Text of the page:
Monday, May 30, 2005

VOIP will kill people

Recently a woman in Massachusetts died after calling 911. She lived a few blocks from a fire station, but Verizon had installed new 911 software that broke automated caller location. She stopped breathing as rescuers tried in vain to locate her home, and she died.

See: Fatal failure halts installation of 911 caller-ID system

For over a year I've worried that as people flock to Voice over IP (VOIP) local phone service -- using your broadband Internet connection to replace your old-fashioned analog telephone -- someone would experience a similar tragedy. If an emergency strikes during a power outage, your VOIP service can't complete a phone call -- not even to 911.

VOIP telephony providers have a competitive advantage over traditional phone companies: they're not assessed fees, such as the fee to support the 911 system. They also don't provide the kind of 911 services that real phone companies do:

  • Normally the 911 system can locate the origin of a land-line phone call. This has saved many lives, in cases where the caller is barely able to speak. We know of cases where a 4 year old who don't know his own address called 911 and saved a parent's life: the 911 system told the paramedics where to go. In one case recently documented, a helper dog hit a programmed button to dial 911 when its owner fell ill, saving the life of the woman he was trained to care for. These stories would not be possible with VOIP technology; currently, it cannot give rescue personnel the caller's location.
  • The old Bell System phone companies -- called "incumbent local exchange carriers" by the regulatory crowd -- can provide telephone service for many hours during a power outage. They use battery backup to power the system until the electric company restores power. With VOIP, if you don't have electricity, your home telephone is dead, and therefore you can't call 911. (Your cell phone may not work either.)

The FCC recently mandated that VOIP providers must provide 911 locator services. My question is how they will mandate that your broadband service complete the 911 call during a power outage?

Your old-fashioned phone service will last for hours or days during a power outage. The Bell System built a "local loop" network that ensured that telephones work during power outages. Your phone connects to a "central office" that has massive banks of batteries to keep the phones and switches online. Here's a photo I shot of the battery banks at the central office of a traditional Bell System provider:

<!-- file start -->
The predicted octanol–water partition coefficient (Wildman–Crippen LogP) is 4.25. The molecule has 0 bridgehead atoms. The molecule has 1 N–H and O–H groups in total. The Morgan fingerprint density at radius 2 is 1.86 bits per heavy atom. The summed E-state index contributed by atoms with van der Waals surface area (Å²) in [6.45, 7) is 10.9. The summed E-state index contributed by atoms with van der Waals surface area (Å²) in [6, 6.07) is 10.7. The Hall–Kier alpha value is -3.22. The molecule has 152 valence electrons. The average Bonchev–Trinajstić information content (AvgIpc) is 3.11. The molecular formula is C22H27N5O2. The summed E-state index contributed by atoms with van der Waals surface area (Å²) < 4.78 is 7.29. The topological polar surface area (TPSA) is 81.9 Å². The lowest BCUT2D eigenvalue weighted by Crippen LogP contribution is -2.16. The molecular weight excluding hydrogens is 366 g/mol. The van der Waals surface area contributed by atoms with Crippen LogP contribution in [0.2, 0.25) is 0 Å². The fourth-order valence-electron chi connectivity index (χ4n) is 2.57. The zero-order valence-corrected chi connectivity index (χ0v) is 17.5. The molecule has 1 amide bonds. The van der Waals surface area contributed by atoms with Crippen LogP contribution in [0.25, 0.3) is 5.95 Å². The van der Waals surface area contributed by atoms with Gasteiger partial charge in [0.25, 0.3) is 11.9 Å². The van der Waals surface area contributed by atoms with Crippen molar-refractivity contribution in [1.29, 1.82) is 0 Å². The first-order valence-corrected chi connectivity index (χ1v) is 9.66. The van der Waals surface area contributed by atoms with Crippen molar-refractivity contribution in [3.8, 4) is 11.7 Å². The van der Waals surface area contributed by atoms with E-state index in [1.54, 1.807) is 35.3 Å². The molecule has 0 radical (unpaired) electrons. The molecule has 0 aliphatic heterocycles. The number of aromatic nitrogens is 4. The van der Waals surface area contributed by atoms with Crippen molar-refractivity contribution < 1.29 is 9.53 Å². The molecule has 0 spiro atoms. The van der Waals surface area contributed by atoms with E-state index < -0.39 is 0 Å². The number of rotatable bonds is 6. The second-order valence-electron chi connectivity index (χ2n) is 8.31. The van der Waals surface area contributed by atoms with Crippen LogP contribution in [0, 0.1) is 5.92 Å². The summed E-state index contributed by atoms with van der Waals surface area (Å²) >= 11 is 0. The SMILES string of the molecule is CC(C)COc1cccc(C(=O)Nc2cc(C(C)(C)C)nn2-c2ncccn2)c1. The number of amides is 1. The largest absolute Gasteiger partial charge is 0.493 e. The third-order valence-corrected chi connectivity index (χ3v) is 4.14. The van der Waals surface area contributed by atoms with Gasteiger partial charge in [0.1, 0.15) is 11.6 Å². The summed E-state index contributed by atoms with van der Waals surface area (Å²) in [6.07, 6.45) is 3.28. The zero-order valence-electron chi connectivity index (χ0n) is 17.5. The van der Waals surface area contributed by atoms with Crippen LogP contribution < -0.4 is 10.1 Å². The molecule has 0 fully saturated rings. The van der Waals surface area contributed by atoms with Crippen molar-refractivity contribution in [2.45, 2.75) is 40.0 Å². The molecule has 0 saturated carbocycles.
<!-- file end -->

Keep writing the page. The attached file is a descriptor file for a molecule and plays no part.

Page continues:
Even today, local phone companies expend a lot of dollars and effort keeping those batteries charged, ensuring continuity of service during a power outage. I'm the last person to express love for SBC, but it's worth more than a little to know that when an ice storm takes out your electricity, your phone is likely to continue to work. I've experienced an inordinate number of power outages at my home in Okemos, but have never failed to get a dial tone when I call to report an outage to Consumers Energy. That's why I intend to keep an old-fashioned POTS phone line indefinitely.

VOIP providers don't have this infrastructure. If their power is out, in general, you can't complete a 911 call. Even if they do have uninterruptible power in their offices, that doesn't solve the problem:

  • Your house needs battery backup. If your cable or DSL modem has no power -- heck, if your computer or Vonage phone has no power -- you can't complete a broadband phone call.
  • Your broadband provider needs battery or generator backup for you to complete a broadband phone call.
  • Every Internet link between you and your VOIP provider must have battery or generator backup in order for you to complete a broadband phone call.

The bottom line: if your home phone line is VOIP over residential broadband, it isn't going to work during a power outage. The FCC can order 911 locator standards for VOIP, but they can't mandate electricity backup from your house to your VOIP provider. If the masses flock to VOIP to replace their local loop phone service, people who critically need 911 service when the power is out will die. This outcome is entirely predictable -- I'm predicting it right now -- but I suspect the public doesn't understand this risk. I predict a multi-million dollar lawsuit when the first person dies because their VOIP phone is dead during an emergency.

And precisely how will the FCC force Skype to comply?

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